Department of Architecture and Civil Engineering, University of Bath, Bath, United Kingdom.
    Widén, Kristian
    Halmstad University, School of Business, Engineering and Science, Centre for Innovation, Entrepreneurship and Learning Research (CIEL), Sustainability, Innovation and Management in Building (SIMB).
    Construction projects as mechanisms for knowledge integration: mechanisms and effects when diffusing a systemic innovation2018In: Engineering Construction and Architectural Management, ISSN 0969-9988, E-ISSN 1365-232X, Vol. 25, no 11, p. 1516-1533Article in journal (Refereed)
    Abstract [en]

    Purpose - The aim of this research is to study knowledge integration (KI) when diffusing a systemic innovation. The objectives are to understand what mechanisms are used, and when and what their effects are in terms of knowledge development.

    Design/Methodology/Approach - The method comprised a longitudinal case study which followed a firm’s attempts to develop and diffuse a timber multi-storey building system (the systemic innovation) over a number of projects.

    Findings - The findings emphasize actual projects as the most crucial activity for KI and when and why soft personalization mechanisms and codified knowledge should be mixed.  Furthermore, it shows how different types of knowledge is built up including construction process effects over a series of projects.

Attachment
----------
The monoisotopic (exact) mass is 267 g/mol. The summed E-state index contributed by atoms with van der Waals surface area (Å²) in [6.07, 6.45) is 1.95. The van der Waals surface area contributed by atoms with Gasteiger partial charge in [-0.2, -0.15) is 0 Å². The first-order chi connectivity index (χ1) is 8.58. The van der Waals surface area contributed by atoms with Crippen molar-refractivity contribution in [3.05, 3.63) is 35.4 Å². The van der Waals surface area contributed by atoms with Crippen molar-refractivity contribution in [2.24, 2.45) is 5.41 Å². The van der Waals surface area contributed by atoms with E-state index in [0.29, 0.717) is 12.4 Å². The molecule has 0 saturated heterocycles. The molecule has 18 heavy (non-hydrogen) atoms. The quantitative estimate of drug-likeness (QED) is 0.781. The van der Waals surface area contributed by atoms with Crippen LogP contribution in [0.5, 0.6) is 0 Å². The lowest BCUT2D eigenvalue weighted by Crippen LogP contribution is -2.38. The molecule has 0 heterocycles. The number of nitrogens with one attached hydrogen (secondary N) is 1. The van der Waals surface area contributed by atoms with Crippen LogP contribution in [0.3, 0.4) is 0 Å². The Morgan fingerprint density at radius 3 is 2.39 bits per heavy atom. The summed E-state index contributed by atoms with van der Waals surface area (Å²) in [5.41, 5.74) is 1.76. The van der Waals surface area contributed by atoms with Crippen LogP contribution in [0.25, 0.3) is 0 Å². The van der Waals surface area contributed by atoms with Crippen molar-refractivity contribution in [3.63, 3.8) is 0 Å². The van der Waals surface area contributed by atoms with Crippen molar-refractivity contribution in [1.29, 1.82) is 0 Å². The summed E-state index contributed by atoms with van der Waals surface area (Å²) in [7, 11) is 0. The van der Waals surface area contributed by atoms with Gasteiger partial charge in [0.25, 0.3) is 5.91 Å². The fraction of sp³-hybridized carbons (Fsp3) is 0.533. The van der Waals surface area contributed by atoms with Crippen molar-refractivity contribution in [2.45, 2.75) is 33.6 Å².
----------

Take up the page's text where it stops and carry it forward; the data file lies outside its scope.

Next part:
Research limitations/implications -  The research contributes with knowledge about mechanisms for the diffusion of a specific systemic innovation type and provides input regarding mechanisms to use. The introduction of the concepts ‘domain-specific’, ‘procedural’ and ‘general knowledge’ into construction has increased understanding of innovation diffusion and knowledge flows and where and how they are integrated.

    Practical Implications – The research shows how knowledge develops and through which mechanisms, and where problems occur. Construction organisations can learn from this to avoid mistakes and potentially better understand how to manage knowledge to diffuse a systemic innovation.

    Originality/value - The research provides insight into systemic innovation diffusion over a series of projects and focuses on both projects and the construction process. © 2018, Emerald Publishing Limited.

  • 73.
    Lindgren, John
    et al.
    Halmstad University, School of Business, Engineering and Science, Centre for Innovation, Entrepreneurship and Learning Research (CIEL), Sustainability, Innovation and Management in Building (SIMB).
    Widén, Kristian
    Halmstad University, School of Business, Engineering and Science, Centre for Innovation, Entrepreneurship and Learning Research (CIEL), Sustainability, Innovation and Management in Building (SIMB).
    Diffusing BIM – knowledge integration mechanisms and their effects2016In: Proceedings of the CIB World Building Congress 2016: Volume V - Advancing products and services / [ed] Nebil Achour, Tampere: Tampere University of Technology , 2016, Vol. 5, p. 832-843Conference paper (Refereed)
    Abstract [en]